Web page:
American College of Emergency Physicians. (2014, March 27). Patient satisfaction scores in ER not affected by receipt of painkillers. ScienceDaily. Retrieved April 1, 2015 from www.sciencedaily.com/releases/2014/03/140327140103.htm
American College of Emergency Physicians. "Patient satisfaction scores in ER not affected by receipt of painkillers." ScienceDaily. www.sciencedaily.com/releases/2014/03/140327140103.htm (accessed April 1, 2015).

Share This


More From ScienceDaily



More Health & Medicine News

Wednesday, April 1, 2015

Featured Research

from universities, journals, and other organizations


Featured Videos

from AP, Reuters, AFP, and other news services

7-Year-Old Girl Gets 3-D Printed 'robohand'

7-Year-Old Girl Gets 3-D Printed 'robohand'

AP (Mar. 31, 2015) — Although she never had much interest in prosthetic limbs before, Faith Lennox couldn&apos;t wait to slip on her new robohand. The 7-year-old, who lost part of her left arm when she was a baby, grabbed it as soon as it came off a 3-D printer. (March 31) Video provided by AP
Powered by NewsLook.com
Solitair Device Aims to Takes Guesswork out of Sun Safety

Solitair Device Aims to Takes Guesswork out of Sun Safety

Reuters - Innovations Video Online (Mar. 31, 2015) — The Solitair device aims to take the confusion out of how much sunlight we should expose our skin to. Small enough to be worn as a tie or hair clip, it monitors the user&apos;s sun exposure by taking into account their skin pigment, location and schedule. Matthew Stock reports. Video provided by Reuters
Powered by NewsLook.com
Soda, Salt and Sugar: The Next Generation of Taxes

Soda, Salt and Sugar: The Next Generation of Taxes

Washington Post (Mar. 30, 2015) — Denisa Livingston, a health advocate for the Diné Community Advocacy Alliance, and the Post&apos;s Abby Phillip discuss efforts around the country to make unhealthy food choices hurt your wallet as much as your waistline. Video provided by Washington Post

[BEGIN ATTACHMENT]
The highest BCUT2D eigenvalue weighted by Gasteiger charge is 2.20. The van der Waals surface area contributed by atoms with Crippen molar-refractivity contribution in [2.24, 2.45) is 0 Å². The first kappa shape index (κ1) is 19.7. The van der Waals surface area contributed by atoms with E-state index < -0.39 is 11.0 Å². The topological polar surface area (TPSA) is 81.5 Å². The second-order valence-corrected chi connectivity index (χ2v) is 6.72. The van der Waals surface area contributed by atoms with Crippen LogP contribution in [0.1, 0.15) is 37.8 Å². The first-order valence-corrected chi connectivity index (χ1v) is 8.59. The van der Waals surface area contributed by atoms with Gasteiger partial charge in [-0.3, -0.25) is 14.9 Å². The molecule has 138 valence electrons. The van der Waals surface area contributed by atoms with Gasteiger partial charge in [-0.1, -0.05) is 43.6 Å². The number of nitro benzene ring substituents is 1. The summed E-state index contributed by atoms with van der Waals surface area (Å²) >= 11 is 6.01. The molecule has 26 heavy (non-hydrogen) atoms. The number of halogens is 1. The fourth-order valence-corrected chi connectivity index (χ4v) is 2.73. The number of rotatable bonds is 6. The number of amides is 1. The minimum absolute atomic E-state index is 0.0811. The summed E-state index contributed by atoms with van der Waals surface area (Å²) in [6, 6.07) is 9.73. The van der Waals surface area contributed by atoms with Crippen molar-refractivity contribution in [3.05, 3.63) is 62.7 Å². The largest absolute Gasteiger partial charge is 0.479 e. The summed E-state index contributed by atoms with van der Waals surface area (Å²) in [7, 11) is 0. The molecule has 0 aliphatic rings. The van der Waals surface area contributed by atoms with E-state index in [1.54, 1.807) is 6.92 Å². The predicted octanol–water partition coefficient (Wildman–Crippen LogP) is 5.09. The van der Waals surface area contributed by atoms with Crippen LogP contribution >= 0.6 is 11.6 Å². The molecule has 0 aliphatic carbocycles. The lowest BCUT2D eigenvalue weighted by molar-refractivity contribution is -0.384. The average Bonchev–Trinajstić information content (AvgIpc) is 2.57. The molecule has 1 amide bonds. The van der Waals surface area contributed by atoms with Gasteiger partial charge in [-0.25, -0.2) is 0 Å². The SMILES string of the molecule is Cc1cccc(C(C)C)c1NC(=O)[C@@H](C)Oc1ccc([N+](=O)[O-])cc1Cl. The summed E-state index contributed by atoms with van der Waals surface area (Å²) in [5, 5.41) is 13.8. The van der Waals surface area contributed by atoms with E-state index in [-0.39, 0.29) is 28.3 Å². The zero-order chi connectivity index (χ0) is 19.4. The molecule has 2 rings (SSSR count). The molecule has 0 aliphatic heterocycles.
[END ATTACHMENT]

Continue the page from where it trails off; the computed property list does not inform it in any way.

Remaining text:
Powered by NewsLook.com
UnitedHealth Buys Catamaran

UnitedHealth Buys Catamaran

Reuters - Business Video Online (Mar. 30, 2015) — The $12.8 billion merger will combine the U.S.&apos; third and fourth largest pharmacy benefit managers. Analysts say smaller PBMs could also merge. Fred Katayama reports. Video provided by Reuters
Powered by NewsLook.com

Search ScienceDaily

Number of stories in archives: 140,361

Find with keyword(s):
 
Enter a keyword or phrase to search ScienceDaily for related topics and research stories.

Save/Print:
Share:  

Breaking News:

Strange & Offbeat Stories

 

Health & Medicine

Mind & Brain

Living & Well

In Other News

... from NewsDaily.com

Science News

Health News

Environment News

Technology News



Save/Print:
Share:  

Free Subscriptions


Get the latest science news with ScienceDaily's free email newsletters, updated daily and weekly. Or view hourly updated newsfeeds in your RSS reader:

Get Social & Mobile


Keep up to date with the latest news from ScienceDaily via social networks and mobile apps:

Have Feedback?


Tell us what you think of ScienceDaily -- we welcome both positive and negative comments. Have any problems using the site? Questions?
Mobile iPhone Android Web
Follow Facebook Twitter Google+
Subscribe RSS Feeds Email Newsletters
Latest Headlines Health & Medicine Mind & Brain Space & Time Matter & Energy Computers & Math Plants & Animals Earth & Climate Fossils & Ruins